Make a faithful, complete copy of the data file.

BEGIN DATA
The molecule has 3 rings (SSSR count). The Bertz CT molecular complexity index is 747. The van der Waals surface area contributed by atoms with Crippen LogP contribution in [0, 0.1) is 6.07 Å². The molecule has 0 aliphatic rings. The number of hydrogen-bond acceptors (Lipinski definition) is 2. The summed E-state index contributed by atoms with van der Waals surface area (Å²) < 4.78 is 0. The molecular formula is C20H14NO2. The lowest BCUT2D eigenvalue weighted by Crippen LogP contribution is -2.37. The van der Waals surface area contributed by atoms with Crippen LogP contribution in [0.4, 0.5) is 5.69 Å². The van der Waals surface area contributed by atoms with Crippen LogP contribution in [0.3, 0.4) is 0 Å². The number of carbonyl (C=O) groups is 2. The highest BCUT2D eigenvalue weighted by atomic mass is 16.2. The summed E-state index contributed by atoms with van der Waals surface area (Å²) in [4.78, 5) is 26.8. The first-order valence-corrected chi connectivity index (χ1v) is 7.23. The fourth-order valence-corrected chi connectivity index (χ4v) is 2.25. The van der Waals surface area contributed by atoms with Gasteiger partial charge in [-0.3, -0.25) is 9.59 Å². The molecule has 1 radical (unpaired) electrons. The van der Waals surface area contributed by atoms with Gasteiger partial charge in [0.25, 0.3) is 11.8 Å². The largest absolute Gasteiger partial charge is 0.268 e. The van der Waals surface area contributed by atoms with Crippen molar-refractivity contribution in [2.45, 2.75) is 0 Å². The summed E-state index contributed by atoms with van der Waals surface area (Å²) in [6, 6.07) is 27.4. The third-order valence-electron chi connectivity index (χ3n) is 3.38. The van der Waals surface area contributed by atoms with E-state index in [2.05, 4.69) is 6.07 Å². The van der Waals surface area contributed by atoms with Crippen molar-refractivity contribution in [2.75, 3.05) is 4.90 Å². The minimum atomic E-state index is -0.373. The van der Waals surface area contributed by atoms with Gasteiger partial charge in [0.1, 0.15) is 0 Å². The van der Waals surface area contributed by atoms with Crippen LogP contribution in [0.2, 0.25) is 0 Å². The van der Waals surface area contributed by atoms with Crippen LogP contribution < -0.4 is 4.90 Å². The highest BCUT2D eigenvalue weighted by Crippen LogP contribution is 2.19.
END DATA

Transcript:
The molecule has 3 rings (SSSR count). The Bertz CT molecular complexity index is 747. The van der Waals surface area contributed by atoms with Crippen LogP contribution in [0, 0.1) is 6.07 Å². The molecule has 0 aliphatic rings. The number of hydrogen-bond acceptors (Lipinski definition) is 2. The summed E-state index contributed by atoms with van der Waals surface area (Å²) < 4.78 is 0. The molecular formula is C20H14NO2. The lowest BCUT2D eigenvalue weighted by Crippen LogP contribution is -2.37. The van der Waals surface area contributed by atoms with Crippen LogP contribution in [0.4, 0.5) is 5.69 Å². The van der Waals surface area contributed by atoms with Crippen LogP contribution in [0.3, 0.4) is 0 Å². The number of carbonyl (C=O) groups is 2. The highest BCUT2D eigenvalue weighted by atomic mass is 16.2. The summed E-state index contributed by atoms with van der Waals surface area (Å²) in [4.78, 5) is 26.8. The first-order valence-corrected chi connectivity index (χ1v) is 7.23. The fourth-order valence-corrected chi connectivity index (χ4v) is 2.25. The van der Waals surface area contributed by atoms with Gasteiger partial charge in [-0.3, -0.25) is 9.59 Å². The molecule has 1 radical (unpaired) electrons. The van der Waals surface area contributed by atoms with Gasteiger partial charge in [0.25, 0.3) is 11.8 Å². The largest absolute Gasteiger partial charge is 0.268 e. The van der Waals surface area contributed by atoms with Crippen molar-refractivity contribution in [2.45, 2.75) is 0 Å². The summed E-state index contributed by atoms with van der Waals surface area (Å²) in [6, 6.07) is 27.4. The third-order valence-electron chi connectivity index (χ3n) is 3.38. The van der Waals surface area contributed by atoms with E-state index in [2.05, 4.69) is 6.07 Å². The van der Waals surface area contributed by atoms with Crippen molar-refractivity contribution in [2.75, 3.05) is 4.90 Å². The minimum atomic E-state index is -0.373. The van der Waals surface area contributed by atoms with Gasteiger partial charge in [0.1, 0.15) is 0 Å². The van der Waals surface area contributed by atoms with Crippen LogP contribution in [0.2, 0.25) is 0 Å². The van der Waals surface area contributed by atoms with Crippen LogP contribution < -0.4 is 4.90 Å². The highest BCUT2D eigenvalue weighted by Crippen LogP contribution is 2.19.